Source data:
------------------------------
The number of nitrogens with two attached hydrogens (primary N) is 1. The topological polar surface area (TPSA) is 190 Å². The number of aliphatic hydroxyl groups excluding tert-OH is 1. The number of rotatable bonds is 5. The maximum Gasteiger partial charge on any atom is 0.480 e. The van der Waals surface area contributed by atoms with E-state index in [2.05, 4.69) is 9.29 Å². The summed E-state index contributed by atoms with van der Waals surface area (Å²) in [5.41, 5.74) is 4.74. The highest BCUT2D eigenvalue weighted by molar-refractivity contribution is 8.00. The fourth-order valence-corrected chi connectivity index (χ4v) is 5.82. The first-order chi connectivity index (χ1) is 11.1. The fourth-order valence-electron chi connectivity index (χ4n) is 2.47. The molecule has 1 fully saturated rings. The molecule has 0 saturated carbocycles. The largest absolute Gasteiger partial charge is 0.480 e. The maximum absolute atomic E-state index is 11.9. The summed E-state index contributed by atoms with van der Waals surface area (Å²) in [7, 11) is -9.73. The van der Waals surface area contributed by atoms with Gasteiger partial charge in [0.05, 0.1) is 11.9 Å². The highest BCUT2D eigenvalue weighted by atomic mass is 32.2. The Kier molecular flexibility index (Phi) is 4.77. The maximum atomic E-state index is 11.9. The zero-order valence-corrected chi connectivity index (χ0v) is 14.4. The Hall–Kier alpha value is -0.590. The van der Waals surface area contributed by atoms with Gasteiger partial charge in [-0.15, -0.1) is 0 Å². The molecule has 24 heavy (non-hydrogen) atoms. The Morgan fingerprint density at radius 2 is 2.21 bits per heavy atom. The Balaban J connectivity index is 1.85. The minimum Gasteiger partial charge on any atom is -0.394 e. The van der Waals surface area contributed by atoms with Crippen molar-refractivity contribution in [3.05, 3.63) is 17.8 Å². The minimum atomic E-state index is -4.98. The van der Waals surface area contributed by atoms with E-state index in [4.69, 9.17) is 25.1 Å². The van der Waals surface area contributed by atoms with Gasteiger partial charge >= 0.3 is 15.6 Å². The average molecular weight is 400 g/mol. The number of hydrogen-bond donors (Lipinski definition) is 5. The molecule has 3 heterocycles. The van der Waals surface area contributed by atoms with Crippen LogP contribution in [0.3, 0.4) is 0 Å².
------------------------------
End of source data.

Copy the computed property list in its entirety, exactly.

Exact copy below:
The number of nitrogens with two attached hydrogens (primary N) is 1. The topological polar surface area (TPSA) is 190 Å². The number of aliphatic hydroxyl groups excluding tert-OH is 1. The number of rotatable bonds is 5. The maximum Gasteiger partial charge on any atom is 0.480 e. The van der Waals surface area contributed by atoms with E-state index in [2.05, 4.69) is 9.29 Å². The summed E-state index contributed by atoms with van der Waals surface area (Å²) in [5.41, 5.74) is 4.74. The highest BCUT2D eigenvalue weighted by molar-refractivity contribution is 8.00. The fourth-order valence-corrected chi connectivity index (χ4v) is 5.82. The first-order chi connectivity index (χ1) is 11.1. The fourth-order valence-electron chi connectivity index (χ4n) is 2.47. The molecule has 1 fully saturated rings. The molecule has 0 saturated carbocycles. The largest absolute Gasteiger partial charge is 0.480 e. The maximum absolute atomic E-state index is 11.9. The summed E-state index contributed by atoms with van der Waals surface area (Å²) in [7, 11) is -9.73. The van der Waals surface area contributed by atoms with Gasteiger partial charge in [0.05, 0.1) is 11.9 Å². The highest BCUT2D eigenvalue weighted by atomic mass is 32.2. The Kier molecular flexibility index (Phi) is 4.77. The maximum atomic E-state index is 11.9. The zero-order valence-corrected chi connectivity index (χ0v) is 14.4. The Hall–Kier alpha value is -0.590. The van der Waals surface area contributed by atoms with Gasteiger partial charge in [-0.15, -0.1) is 0 Å². The molecule has 24 heavy (non-hydrogen) atoms. The Morgan fingerprint density at radius 2 is 2.21 bits per heavy atom. The Balaban J connectivity index is 1.85. The minimum Gasteiger partial charge on any atom is -0.394 e. The van der Waals surface area contributed by atoms with Crippen molar-refractivity contribution in [3.05, 3.63) is 17.8 Å². The minimum atomic E-state index is -4.98. The van der Waals surface area contributed by atoms with E-state index in [4.69, 9.17) is 25.1 Å². The van der Waals surface area contributed by atoms with Gasteiger partial charge >= 0.3 is 15.6 Å². The average molecular weight is 400 g/mol. The number of hydrogen-bond donors (Lipinski definition) is 5. The molecule has 3 heterocycles. The van der Waals surface area contributed by atoms with Crippen LogP contribution in [0.3, 0.4) is 0 Å².